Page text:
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RE: Revised 12-Tone Composition

I guess you would call them samples. I just purchased Finale 2005, which
has this thing called Sound Fonts. I used the default Finale sound font,
but I can use literally thousands of free sound fonts available on the
web. I guess they are made out of samples, and then packaged up as a
.sf2 files. ???  Finale normally uses your sound-card for sounds (which
can be quite bad if you have a stock sound card), but you can over-ride
this and use any sound font.  The improvement is tremendous.  I am just
now tapping into the capabilitiies of Finale 2005 and the sound fonts.
I can write whole scores now and use realistic classical instrument


-----Original Message-----
From: Alan Kroeger [mailto:nospam@akroeger.com] 
Sent: Sunday, October 31, 2004 9:17 AM
To: Loopers-Delight@loopers-delight.com
Subject: RE: Revised 12-Tone Composition

I love it man, nice work are the string & piano parts all samples?

-----Original Message-----
From: Krispen Hartung [mailto:info@krispenhartung.com] 
Sent: Sunday, October 31, 2004 1:19 AM
To: Loopers-Delight@loopers-delight.com
Subject: Revised 12-Tone Composition

Hello all -

I just completed my 12-Tone composition, "Entanglement". Most of my
original notes below still apply, except this new version has added
instrumentation: violins accompanying the piano (using Finale 2005 and
new sound fonts), electric bass for some extra low end, and live
electric guitar parts (melody and solo). Most of the material you've
heard from me up to this point is with the acoustic guitar. On this
track, I'm using my PRS McCarty hollow-body electric and a Line 6 POD XT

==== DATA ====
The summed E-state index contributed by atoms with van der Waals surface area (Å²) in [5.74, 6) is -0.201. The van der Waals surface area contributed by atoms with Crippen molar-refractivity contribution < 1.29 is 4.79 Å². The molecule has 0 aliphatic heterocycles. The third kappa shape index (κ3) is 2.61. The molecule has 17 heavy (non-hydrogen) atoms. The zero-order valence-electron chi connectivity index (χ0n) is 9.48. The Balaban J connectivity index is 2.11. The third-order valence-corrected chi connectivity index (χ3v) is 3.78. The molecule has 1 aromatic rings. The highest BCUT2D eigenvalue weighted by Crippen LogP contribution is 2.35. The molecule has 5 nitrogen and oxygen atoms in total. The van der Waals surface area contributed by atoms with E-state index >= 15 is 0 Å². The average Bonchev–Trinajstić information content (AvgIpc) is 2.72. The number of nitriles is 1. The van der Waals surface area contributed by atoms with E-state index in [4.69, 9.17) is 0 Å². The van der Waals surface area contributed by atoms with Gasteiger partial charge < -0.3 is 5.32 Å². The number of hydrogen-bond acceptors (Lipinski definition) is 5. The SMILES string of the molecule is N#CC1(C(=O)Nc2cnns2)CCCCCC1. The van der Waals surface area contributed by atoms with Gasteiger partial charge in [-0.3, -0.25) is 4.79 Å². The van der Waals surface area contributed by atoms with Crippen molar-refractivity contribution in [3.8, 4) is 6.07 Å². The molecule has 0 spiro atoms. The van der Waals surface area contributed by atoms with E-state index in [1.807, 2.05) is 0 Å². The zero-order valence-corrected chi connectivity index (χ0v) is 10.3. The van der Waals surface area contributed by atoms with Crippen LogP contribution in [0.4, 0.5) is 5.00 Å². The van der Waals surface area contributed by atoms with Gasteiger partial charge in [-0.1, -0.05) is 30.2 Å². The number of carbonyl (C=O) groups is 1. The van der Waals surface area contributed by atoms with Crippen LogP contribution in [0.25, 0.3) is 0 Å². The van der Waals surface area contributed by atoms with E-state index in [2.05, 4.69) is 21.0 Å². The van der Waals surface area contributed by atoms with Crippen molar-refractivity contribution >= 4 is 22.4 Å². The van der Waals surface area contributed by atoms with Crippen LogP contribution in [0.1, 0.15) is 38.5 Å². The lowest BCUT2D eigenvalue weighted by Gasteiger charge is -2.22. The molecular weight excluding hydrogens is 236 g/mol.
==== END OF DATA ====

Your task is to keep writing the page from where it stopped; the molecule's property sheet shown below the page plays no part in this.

Pro rack mount unit, which has some excellent amp/mic/speaker modules,
etc. I'm using a Matchless amp/2X12 cab configuration, plus an octave



Let me know what you think! What does it remind you of? (players, songs,

Krispen Hartung


-----Original Message-----

Okay, I rolled up my sleeves and did some 12 tone work.  I call this
composition "Entanglement", named after one of my favorite books on
quantum physics, by Amir D. Aczel.   Call it an entanglement of Webern
and hip hop. 

Roger, let me know if this fits what you had in mind.  I still plan to
add a guitar solo (consistent with the primary row) over the middle
section of this song, which will complete the tune.  Afterall, I have to
add a human, flesh and blood element to this.

Here's how I wrote the song:

First, my primary row is A, F, D, F#, Eb, G, C, C#, E, Bb, Ab, B.  This
isn't random, rather I experimented with the 12 tones until I found a
sequence that felt good to me. 

Second, I used the online program to generate my matrix of permutations
(prime, inversion, retrograde, and retrograde inversion):

Third, I used my notation software, Finale, to compose the song using
the matrix of rows.  A link to the sheet music and the sound clip is
below.  In sequence, I used the primary row, the first inversion row,
the second primary row, the second inversion row, the twelfth retrograde
inversion row, the 12th retrograde row, the first through eleventh
retrograde rows, and finally the third primary row.  I some cases I
wrote in single note sequence; in other cases, I used the rows more
quickly with tone clusters.  

Fourth, I used Acid and some samples I purchased from the SonicFoundry
web site to create some hip groove beats to add to the mix. 

Fifth, I integrated and mastered all of the above with ProTools LE and
my Digidesign mBox.  I repeated a few sections, so the sheet music is
only the core composition, with some parts repeated in the actual sound

Sound clip and sheet music:
(caution - this clip has some serious low end in it)

Roger, thanks for getting me off my butt and motivating me to do this.


Krispen Hartung